But note the difference–what I would be describing is the distortion of science done by others. People who unscientifically extrapolated the resurgence of malaria were not working from a blank slate, but from scientific papers. A combination of the need for a favorable story and in inability to think quantitatively created one of many firestorms where science was either distorted or abandoned.

    Another example of what I would likely put forward is one of any number of topics where participants in the debate completely shut out the results of research conducted after wild claims inspired further investigation.

    This is a different category of error when judged against the wilder theories at the outer limits of skeptic-dom. Although there are warmist proponents of ideas that are anti-physics, most of what I would cite would amount to unscientific use of science for propaganda purposes. There is no shortage of people discussing global warming in the public arena who have no background in science and they make very serious mistakes. But the warmists who fall into this category tend to double down on their errors and not abandon them.

    A lot of it would be rehashing of topics discussed to death here and elsewhere. I have no doubt that it would inspire the same type of fight as occurred on the previous thread. So if I do it at all, it will consist of a data dump and hasty exit.

  79. Bart Says:

    I’m not intimately familiar with all topics that Tom brings up, but for those that I have some grasp on, they don’t even come close to being as unscientific asthe skydragons, but it’s hard to say in the absence of any specifics. I’ve been over sealevel rise with Tom before, and he doesn’t trust/believe the new scientific insights in thjat area. That doesn’t make it unscientific or idiotic or extreme.

    To equate (the consequences of unmitigated) global warming with suicide or self infliced genocide is a figure of speech as I take it, and not a scientific proclamation along the lines of the greenhouse effect/gravity/evolution doesn’t exist. But that said, I can understand that such a statement falls wrong on people, and scientists would be wise not to make such statements. (see als Jan Paul van Soest’s Cassandra science)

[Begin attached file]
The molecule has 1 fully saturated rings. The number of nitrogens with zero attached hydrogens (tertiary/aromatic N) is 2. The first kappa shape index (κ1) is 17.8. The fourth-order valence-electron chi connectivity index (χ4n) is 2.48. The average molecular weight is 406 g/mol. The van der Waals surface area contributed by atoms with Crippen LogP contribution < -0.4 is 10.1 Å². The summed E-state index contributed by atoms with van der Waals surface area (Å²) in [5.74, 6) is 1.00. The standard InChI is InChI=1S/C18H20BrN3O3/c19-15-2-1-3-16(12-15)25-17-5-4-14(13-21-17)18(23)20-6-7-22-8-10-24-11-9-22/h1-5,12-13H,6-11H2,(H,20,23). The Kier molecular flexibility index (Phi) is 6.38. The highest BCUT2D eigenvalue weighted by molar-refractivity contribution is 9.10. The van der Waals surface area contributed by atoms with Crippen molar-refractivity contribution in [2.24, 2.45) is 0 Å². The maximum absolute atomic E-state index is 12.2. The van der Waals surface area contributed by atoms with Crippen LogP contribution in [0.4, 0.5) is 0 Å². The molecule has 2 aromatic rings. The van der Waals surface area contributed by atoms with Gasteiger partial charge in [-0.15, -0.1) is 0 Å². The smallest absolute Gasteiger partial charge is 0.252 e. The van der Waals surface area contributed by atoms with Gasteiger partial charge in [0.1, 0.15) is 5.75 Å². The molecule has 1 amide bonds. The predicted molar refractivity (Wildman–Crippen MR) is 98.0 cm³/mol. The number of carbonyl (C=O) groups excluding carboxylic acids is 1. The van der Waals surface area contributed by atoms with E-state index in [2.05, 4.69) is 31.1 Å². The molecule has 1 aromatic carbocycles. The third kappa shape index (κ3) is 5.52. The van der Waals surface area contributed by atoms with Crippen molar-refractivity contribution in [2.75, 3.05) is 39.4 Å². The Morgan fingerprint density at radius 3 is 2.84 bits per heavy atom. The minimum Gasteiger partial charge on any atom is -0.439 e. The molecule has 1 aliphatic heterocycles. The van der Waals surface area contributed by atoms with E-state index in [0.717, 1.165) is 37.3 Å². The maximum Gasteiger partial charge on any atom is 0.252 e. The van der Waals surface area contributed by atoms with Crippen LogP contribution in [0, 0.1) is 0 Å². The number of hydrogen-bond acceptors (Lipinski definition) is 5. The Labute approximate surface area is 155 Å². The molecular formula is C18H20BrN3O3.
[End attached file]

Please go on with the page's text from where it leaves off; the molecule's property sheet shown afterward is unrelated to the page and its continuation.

If I would have to give an example of the same as, but than opposite to, skydragon-type “skepticism”, it would be something like “We’re gonna boil the oceans away next year if we don’t stop burning all fossil fuels by next weekend”. It also fails on numerous counts, but you get the point. There just isn’t an equivalence of skydragon-type scientific extremism on the other side.

    Sometimes, the truth is not in the middle. In fact, the truth couldn’t care less what we think of it, so there’s no reason that it would be in or even near the middle. Science is not a democracy.

  80. thomaswfuller2 Says:

    Bart, the problem with what you say about science not being a democracy is that it doesn’t describe the real issue. The real issue is whether science is turning into an oligarchy, a gerontocracy, a gentleman’s club for true believers or maintains fidelity to the ideal of meritocracy. Papers like Anderegg, Prall et al should serve as a warning sign to you, Bart.

    You miss my point about the issues I did raise. Again, the origin of the discussions about sea level rise, glacier melt, the spread of malaria, and many other topics besides, is from legitimate science. But their mutation into hysteria is not. That the Iron Sun and Sky Dragon foolishness does not spring from science does not make them more idiotic than those twisting science about the Greenland ice basin. It just means that the skeptic fantasists might be more original than their counterparts.

  81. Bart Says:

    Tom, my point is that none of those, even with the hysteria from outside of science, come even close in terms of how far removed from accepted scientific insights they are. The distance, however one wants to measure it, is just not comparable.

    Exaggeration of an otherwise valid point is not equivalent to total nonsense.

    The truth is not in between those two.

    If it were, or of people thought it was, that would be an incentive to come up with something ever more nonsensical, in order to drive the accepted truth to one’s side. Shifting the Overton window. It works, at least perception-wise, but it has nothing to do with reality.

  82. andrew adams Says:


    Thanks for the reply. I basically can’t argue with Bart’s comments but will respond in full tomorrow – the Champions League final is too much of a distraction at the moment ; )

  83. thomaswfuller2 Says:

    Andrew, who are you rooting for?

    Bart, part of what you say is obvious–Sky Dragon and Iron Sun are way out there–but part of what you say I vehemently disagree with.

    Sky Dragon and Iron Sun are like Velikovsky-ism. Except for the few adherents they claim, they have no impact on the discussion. On blog threads we all just page down until they disappear. (Sorry Oliver Manuel–I do wish you well.)